While hauling my earthly goods from California to Colorado, I listened to the audiobook version of The Martian by Andy Weir. I was intrigued by the self-published success story, and decided to give it a go. You should too, it’s a fantastic book. Here’s a blurb, paraphrased from the Amazon product description:
After a dust storm nearly kills him and forces his crew to evacuate while thinking him dead, [astronaut Mark Watney] finds himself stranded and completely alone with no way to even signal Earth that he’s alive—and even if he could get word out, his supplies would be gone long before a rescue could arrive…. Drawing on his ingenuity, his engineering skills—and a relentless, dogged refusal to quit—he steadfastly confronts one seemingly insurmountable obstacle after the next. Will his resourcefulness be enough to overcome the impossible odds against him?”
My wife and I loved the central character so much, we started saying I was Mark Watney-ing whenever I’d creatively solve a problem around the house. It’s the new MacGyver-ing.
Now then, beyond a simple book recommendation, I have a theory about the book. Very, very minor spoilers follow. As someone who hates spoilers, trust me, you’re fine.
I originally described this book to friends as, “a near-future where we’ve started manned missions to Mars,” but upon further reflection, I’m going to update that stance. It’s not a near-future, it’s an alternate-present. All the technology for these fictional Ares missions currently exists. The only problem is that we haven’t spent billions of dollars on space travel and Mars research.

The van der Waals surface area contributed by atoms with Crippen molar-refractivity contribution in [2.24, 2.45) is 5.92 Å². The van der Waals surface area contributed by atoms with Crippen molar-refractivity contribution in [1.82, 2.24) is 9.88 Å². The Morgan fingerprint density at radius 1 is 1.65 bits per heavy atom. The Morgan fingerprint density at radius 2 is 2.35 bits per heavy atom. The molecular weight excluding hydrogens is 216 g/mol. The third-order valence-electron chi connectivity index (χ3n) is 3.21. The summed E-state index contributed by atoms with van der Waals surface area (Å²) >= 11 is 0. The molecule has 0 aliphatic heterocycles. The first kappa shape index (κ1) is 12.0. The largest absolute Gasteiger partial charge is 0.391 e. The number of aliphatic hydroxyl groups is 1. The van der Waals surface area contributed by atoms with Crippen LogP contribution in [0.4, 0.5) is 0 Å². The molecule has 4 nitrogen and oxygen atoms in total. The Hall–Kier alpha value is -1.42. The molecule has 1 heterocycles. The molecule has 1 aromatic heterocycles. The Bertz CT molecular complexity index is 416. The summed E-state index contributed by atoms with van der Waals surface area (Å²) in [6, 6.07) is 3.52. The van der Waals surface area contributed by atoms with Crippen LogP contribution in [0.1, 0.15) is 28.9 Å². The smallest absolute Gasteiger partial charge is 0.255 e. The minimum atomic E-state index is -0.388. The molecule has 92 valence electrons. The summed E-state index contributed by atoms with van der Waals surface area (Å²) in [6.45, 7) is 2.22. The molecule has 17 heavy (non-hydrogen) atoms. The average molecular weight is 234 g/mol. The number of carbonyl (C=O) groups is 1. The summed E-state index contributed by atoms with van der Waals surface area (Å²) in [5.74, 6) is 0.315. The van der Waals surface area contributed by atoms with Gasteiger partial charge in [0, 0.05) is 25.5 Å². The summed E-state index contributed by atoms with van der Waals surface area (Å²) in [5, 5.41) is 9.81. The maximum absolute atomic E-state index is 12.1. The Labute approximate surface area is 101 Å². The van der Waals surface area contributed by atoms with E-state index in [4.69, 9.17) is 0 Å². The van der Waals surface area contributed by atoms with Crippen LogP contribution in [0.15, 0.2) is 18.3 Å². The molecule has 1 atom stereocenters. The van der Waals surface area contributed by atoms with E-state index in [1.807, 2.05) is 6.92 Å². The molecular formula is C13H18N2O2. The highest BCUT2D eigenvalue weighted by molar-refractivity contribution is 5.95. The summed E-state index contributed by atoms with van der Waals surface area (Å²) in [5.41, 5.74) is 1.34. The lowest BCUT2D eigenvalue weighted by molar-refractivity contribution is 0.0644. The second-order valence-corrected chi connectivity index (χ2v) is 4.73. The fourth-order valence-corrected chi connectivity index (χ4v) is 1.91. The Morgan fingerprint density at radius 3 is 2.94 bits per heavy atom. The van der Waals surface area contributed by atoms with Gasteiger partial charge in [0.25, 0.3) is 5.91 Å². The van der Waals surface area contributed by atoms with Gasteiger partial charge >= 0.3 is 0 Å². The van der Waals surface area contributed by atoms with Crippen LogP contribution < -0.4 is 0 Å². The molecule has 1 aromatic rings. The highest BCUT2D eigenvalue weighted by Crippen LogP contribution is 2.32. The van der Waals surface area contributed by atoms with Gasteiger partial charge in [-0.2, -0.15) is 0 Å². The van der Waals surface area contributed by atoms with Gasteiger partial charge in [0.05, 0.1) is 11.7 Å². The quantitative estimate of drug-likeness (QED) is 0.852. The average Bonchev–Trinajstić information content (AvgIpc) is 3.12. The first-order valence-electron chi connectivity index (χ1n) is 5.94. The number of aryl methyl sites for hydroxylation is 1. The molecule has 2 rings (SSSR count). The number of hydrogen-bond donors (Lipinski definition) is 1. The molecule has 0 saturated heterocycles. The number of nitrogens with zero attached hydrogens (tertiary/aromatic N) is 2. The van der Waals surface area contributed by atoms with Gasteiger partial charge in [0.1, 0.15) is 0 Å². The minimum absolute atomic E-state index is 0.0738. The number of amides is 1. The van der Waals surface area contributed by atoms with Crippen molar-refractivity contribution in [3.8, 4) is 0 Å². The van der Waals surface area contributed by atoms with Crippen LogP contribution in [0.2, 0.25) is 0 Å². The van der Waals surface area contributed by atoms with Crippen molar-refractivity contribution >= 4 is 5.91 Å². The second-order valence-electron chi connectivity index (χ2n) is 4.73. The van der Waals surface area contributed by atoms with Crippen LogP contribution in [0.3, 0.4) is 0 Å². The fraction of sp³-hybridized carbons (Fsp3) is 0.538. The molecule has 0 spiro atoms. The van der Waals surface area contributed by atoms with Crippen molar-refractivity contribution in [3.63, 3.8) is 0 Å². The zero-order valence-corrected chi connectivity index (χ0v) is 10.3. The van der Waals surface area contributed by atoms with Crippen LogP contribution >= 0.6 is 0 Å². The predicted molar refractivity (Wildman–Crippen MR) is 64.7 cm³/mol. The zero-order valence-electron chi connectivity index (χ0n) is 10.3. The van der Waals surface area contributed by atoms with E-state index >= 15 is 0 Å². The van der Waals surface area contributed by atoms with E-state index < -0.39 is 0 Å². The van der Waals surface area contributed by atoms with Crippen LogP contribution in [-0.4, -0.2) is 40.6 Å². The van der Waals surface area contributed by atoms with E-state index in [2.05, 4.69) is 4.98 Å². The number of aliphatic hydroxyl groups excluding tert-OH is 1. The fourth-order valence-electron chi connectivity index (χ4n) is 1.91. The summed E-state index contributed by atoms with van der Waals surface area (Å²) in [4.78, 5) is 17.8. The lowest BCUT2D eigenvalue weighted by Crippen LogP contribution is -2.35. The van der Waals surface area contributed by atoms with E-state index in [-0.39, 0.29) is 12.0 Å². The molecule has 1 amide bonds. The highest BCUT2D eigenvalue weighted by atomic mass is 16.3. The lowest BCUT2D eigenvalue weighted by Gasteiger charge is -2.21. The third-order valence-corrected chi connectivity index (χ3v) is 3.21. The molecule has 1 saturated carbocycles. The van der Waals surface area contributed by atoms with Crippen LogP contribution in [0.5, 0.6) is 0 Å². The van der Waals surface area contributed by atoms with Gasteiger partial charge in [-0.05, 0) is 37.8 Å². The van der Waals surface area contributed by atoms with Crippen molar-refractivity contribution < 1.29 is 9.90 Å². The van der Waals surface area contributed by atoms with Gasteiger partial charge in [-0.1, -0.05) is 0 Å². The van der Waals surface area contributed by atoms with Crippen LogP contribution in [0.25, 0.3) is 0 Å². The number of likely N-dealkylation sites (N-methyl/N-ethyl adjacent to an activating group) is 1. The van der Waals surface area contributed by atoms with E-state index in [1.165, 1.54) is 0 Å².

Here it is, my theory on The Martian: In the story-world, the September 11th attacks never happened. Instead, we spent all of those billions of dollars funding NASA and manned missions to Mars.
Think about it. There’s never a mention of a terrorism. There’s never a mention of 9/11. There’s never a mention of tightened regulations, security, or a slashed NASA budget. The world comes together on a cooperative level with such ease, it fits the political atmosphere of an America that hasn’t been at war for well over a decade.
The Martian takes place in a parallel universe where there is no Global War on Terror.
For those who’ve read the book, I’d love to hear what you think about my theory, or if you have any theories of your own. Do you think it’s an alternate-present where there was no recession either? And if you haven’t read the book yet, don’t forget to check back in once you do!
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